Before the rushes
Gold was identified in a number of Otago waterways through the 1850s, but the leaders of the Otago settlement were ambivalent – a gold rush might bring riches, but also disorder and a labour shortage. However, rewards for finding gold were offered from 1860, suggesting opinion was shifting.
The first gold rush
The first rush came after gold was discovered in payable quantities near the Tuapeka River, a tributary of the Clutha, in 1861. It drew miners from Australia’s Victorian goldfields, which had been thriving for a decade. A slice of the goldfields population of Victoria moved across the Tasman – not just diggers, but businesspeople, entertainers and others who saw prospects in the new fields.
Across Central Otago
From Gabriels Gully at Tuapeka, named after discoverer Gabriel Read, diggers fanned out across Central Otago. The cold winter of 1862, when river levels were low, was the making of the Dunstan (Cromwell) rush, after diggers found gold at the junction of the Clutha and Kawarau rivers.
The summer of 1862–63 saw finds in the Arrow and the Shotover rivers – Thomas Arthur found 200 ounces (6 kilograms) of gold in eight days on the Shotover, at the place still named Arthurs Point. Nearby, Queenstown ‘erupted into existence’ 1 on Lake Wakatipu.
Closer to Dunedin, new finds were made in the Manuherikia and Taieri Rivers and their tributaries in late 1863.
Stream of diggers
James Beattie was shepherding at Galloway on the Manuherikia River in 1862 when payable gold was discovered in the nearby Clutha River. 55 years later Beattie reminisced about the rush that followed:
On Saturday we enjoyed our usual sylvan quietness on that remote sheep-run. On the Sabbath morning, a clear frosty morning in August, we could see the diggers coming … in one long continuous stream, all heading for the Clutha River … they reminded me of the gipsies in the Old Land. Some came with packhorses, some with bullocks, some even utilised dogs as carriers, while many carried all their belongings on their shoulders in ‘swags’. 2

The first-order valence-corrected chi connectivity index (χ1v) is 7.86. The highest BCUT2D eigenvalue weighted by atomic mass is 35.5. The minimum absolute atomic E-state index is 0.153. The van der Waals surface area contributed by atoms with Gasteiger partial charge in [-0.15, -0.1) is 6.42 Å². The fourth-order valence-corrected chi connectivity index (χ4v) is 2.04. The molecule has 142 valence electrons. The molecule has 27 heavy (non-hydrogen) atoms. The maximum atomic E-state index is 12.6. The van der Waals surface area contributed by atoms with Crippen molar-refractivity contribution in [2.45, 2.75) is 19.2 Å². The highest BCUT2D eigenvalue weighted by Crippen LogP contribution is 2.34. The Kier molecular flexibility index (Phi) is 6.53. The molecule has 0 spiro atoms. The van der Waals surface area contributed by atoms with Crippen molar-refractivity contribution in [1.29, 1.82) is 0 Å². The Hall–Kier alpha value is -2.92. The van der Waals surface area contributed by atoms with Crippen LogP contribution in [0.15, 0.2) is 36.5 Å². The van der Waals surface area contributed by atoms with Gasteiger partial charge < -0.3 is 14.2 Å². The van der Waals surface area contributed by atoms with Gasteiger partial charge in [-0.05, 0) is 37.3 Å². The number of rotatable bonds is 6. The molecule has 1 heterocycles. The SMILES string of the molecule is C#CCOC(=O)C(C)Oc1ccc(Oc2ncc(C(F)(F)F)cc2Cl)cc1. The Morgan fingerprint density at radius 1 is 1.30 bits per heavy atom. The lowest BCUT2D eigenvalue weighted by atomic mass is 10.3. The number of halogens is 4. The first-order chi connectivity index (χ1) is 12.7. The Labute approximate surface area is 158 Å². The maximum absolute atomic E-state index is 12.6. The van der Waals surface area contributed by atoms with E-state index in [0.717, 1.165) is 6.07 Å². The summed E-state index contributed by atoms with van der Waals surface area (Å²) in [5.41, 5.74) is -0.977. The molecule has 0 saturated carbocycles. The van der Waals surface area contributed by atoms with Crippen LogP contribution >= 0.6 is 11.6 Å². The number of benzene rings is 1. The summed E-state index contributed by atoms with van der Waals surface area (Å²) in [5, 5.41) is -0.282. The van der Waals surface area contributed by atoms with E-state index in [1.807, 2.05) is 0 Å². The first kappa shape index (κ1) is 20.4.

Gold from gold
The 1860s as a whole saw Otago earn £10 million from gold exports, compared with £3.57 million from wool.
Alluvial gold lent itself to individual mining endeavour, but the finds were often quickly exhausted. The peak annual production of 17,400 kilograms was reached in 1863, as was the peak goldfields population of 22,000.
From 1866 the arrival of Chinese miners (brought in initially by Otago businessmen) prolonged the life of the diggings, as did the use of elaborate water sluicing races (first introduced in 1862), but there were no ‘rushes’ after 1864.
The goldfields population was mostly male – about three-quarters so in 1874 – and older, without the prolific families of the more settled districts. The influx of Irish alongside Scots and English made the goldfields districts more Catholic and less Presbyterian than the rest of Otago.
Immigration and public works
Premier Julius Vogel’s colony-wide immigration and public works scheme was a gold rush by another name. Otago received 27,000 assisted immigrants in the 1870s – more than any other province. Ōamaru and Dunedin invested in ports, and in railways linked with Christchurch (1878) and Invercargill (1879). Dunedin’s population increased nearly tenfold between 1858 and 1871 (from 1,700 to 14,800), and nearly tripled again in the 1870s, to just over 39,000 by 1881. In that year, it was New Zealand’s largest urban centre, and Otago had a fifth of the country’s population. Neither ranking was ever attained again.
From the 1880s quartz mining – where quartz rock was crushed mechanically to extract the gold in it – was tried in the Shotover and at Bendigo, east of the Clutha River upstream of Cromwell. Quartz-mining enterprises were eager for electric power, and New Zealand’s first industrial hydroelectric plant was set up at the Bullendale mine near Queenstown in 1886.
Gold booms around 1890 and later in the decade thrived on the basis of massive dredges – Otago’s contribution to mining technology – which could extract river gold out of reach of individual miners.
At the peak of dredging, around 1900, about 100 dredges operated on the Clutha River, 15 on the Manuherikia, and 33 on the Kawarau and Nevis. The last dredge stopped working at Alexandra in 1963.
The very efficiency of the dredges exhausted the new finds, but they also triggered one of New Zealand’s first stock-market booms. Engineering firms in Dunedin such as A. & T. Burt also benefited.